The Duchess of Hazard

I am the Fun Police.

At least as far as my daughter goes. She wants to take her scooter down a slight incline and I’m there, sucking my teeth on the sidelines, hardly daring to look. She wants to do star jumps on the trampoline and there’s my face, moulded into the mesh like a bank robber.

Yesterday, a group of us went to Newby Hall. Fun central, as far as kids are concerned. Water fountains to jump in. A lake to paddle in. A zip-wire to…zip down.

All potential death traps. Lynn Faulds-Wood has got nothing on me.

Water fountains = slip hazard.

Lake = drowning hazard.

Zip-wire = one way ticket to paraplegia.

Friends will testify that I have always been on the cautious side. (Except after a few beers – then I’ll do owt). However, since M died, I have become convinced something is going to happen to take my child too. In fact, my buttocks have been permanently clenched for eighteen months.

Prior to this, it was my own health which caused me anxiety. Everything took on catastrophic significance, from headaches (brain tumour) to athletes foot (skin cancer). It was a psychological unhinging which was attributed to M’s sudden illness and near-death in 2008. Finally I was told I had ‘Health Anxiety’ by my weary-eyed GP, who just wanted to satisfy me with a diagnosis of some description so that I would fuck off and leave her alone.

Since M was taken from me though, my anxieties have been transposed onto my girl. To the point yesterday where I was so caught up in worrying, I forgot to take her bathing suit and she refused to go into the fountains nude.

Instead she stayed close to me, wrapped up in the safety of the towel.

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The Prophecy of the Bald Surgeon

Agadoo

Agadoo (Photo credit: Wikipedia)

There was a crash outside our village this weekend. Ambulances, police cars, rubber-neckers, the lot.

My heart sank at the prospect of fatalities. Which poor sod would get the policeman at their door telling them that their loved one was dead?

Whilst no less devastating, losing your spouse suddenly is a different experience to watching them succumb to a long illness.

You have no time to prepare, to say goodbye, for them to make any last minute confessions or request Agadoo be played at the funeral.

Equally, you don’t face the agony of the slow diminishment of the person you love, of steering them through the realities of imminent death and the fact that they will never see their kids grow up.

In a sense, with M, we went through both of these scenarios.

He fell ill, suddenly and catastrophically, in 2008. He was wheeled into emergency open-heart surgery, not knowing whether He would see daylight again.

But He survived, and the prognosis was good. A ‘normal lifespan’ was to be expected, according to the Bald Surgeon in the Blue Scrubs. (How I came to fear the Bald Surgeon in the Blue Scrubs  – he and his team of wingmen would come sweeping onto the ward and announce yet further obstacles to M’s recovery – collapsed lung, mild mid-brain stroke – but despite it all, we were discharged with the belief that a ‘normal lifespan’ was to be expected.)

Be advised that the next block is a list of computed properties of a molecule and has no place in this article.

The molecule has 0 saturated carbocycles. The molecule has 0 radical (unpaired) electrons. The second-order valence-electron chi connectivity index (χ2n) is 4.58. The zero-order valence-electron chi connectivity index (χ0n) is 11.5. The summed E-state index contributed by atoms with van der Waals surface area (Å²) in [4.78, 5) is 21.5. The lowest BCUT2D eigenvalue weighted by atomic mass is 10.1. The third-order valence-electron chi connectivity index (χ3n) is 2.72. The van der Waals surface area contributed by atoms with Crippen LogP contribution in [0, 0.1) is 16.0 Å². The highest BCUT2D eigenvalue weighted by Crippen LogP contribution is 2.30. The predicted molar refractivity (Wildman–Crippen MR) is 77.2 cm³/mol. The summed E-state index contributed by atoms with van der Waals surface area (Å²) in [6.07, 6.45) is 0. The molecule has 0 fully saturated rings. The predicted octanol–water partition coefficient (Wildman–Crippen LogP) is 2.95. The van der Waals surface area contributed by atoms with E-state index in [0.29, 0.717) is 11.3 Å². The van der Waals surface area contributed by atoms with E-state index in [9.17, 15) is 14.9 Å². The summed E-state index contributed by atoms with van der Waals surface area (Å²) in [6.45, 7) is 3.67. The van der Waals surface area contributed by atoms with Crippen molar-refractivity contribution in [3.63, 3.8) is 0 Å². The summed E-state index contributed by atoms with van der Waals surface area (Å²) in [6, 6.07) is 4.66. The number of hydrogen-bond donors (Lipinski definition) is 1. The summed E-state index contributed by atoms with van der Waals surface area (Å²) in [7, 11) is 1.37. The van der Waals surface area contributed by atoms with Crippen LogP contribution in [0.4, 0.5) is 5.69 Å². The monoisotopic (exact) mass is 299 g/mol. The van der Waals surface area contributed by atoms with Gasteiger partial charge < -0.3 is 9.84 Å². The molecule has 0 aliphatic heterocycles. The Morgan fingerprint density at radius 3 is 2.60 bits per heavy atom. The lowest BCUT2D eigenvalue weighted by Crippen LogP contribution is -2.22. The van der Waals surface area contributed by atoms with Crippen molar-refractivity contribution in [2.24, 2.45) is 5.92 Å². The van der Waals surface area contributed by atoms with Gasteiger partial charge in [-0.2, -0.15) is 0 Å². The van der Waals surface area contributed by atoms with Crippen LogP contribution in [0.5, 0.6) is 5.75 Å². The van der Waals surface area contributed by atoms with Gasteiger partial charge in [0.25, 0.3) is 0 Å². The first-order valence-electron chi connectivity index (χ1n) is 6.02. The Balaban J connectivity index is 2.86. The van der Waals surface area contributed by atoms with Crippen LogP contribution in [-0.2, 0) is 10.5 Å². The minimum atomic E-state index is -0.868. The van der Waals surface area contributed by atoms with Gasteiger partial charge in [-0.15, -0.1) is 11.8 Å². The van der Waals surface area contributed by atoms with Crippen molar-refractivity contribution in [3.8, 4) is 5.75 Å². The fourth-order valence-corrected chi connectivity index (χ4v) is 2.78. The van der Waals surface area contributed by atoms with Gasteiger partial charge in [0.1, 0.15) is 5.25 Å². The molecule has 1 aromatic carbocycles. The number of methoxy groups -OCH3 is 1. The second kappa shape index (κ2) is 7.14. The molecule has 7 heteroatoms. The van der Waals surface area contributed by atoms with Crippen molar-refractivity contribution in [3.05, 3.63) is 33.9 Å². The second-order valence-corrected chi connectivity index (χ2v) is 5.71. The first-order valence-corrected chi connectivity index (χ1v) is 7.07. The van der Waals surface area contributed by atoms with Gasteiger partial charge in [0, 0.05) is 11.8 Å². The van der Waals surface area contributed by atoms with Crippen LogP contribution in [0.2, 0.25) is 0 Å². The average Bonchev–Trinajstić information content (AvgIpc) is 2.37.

I had watched my beloved suffer though; I had seen the fear in His eyes. His rehabilitation was gruelling, but His determination to live somehow over-rode every setback.

It seemed like God’s final insult, therefore, to have finished Him off in the way He did. Unceremoniously, with no regard for how far we had come.

So much for God and Bald Surgeons.

On homesickness

Nostalgia's not what it used to be

Nostalgia’s not what it used to be (Photo credit: marc e marc)

In one of those weird moments of simultaneity, after I wrote yesterday’s post about homesickness, I opened my bedtime reading to find William Fiennes talking about the same thing. (Although he made no reference to projectile piss at a Madness concert.)

Fiennes describes how the condition was given a medical designation as far back as 1688, by a Swiss physician named Hofer. He called it ‘Nostalgia’, and described it as a ‘serious disease’ characterised by the following symptoms:

‘…continued sadness, disturbed sleep either wakeful or continuous, decrease of strength, hunger, thirst, senses diminished, and cares or even palpitations of the heart, frequent sighs, also stupidity of the mind – attending to nothing hardly, other than an idea of the Fatherland.’

The idea was picked up again in 1754 by a fella called De Meyserey, who observed ‘nostalgia’ in a military context. He emphasised the importance of ‘keeping any soldier who showed signs of homesickness busy, diverted, occupied by tasks or vigorous activity. He recommended medications that would allow the blood and humours to circulate more easily…’

Anyone who has experienced grief will recognise the symptoms, and the prescription for its ‘relief’. Diversions, medications. Anything to help contain the spread of the ‘disease’.

The passage in Fiennes’ book (The Snow Geese) helped elucidate my feelings of ‘homesickness’ within the context of my grief.

For grief is a ‘sickness’ in itself, impacting on every aspect of my new life. And as far as I can see, there is no cure other than to keep going.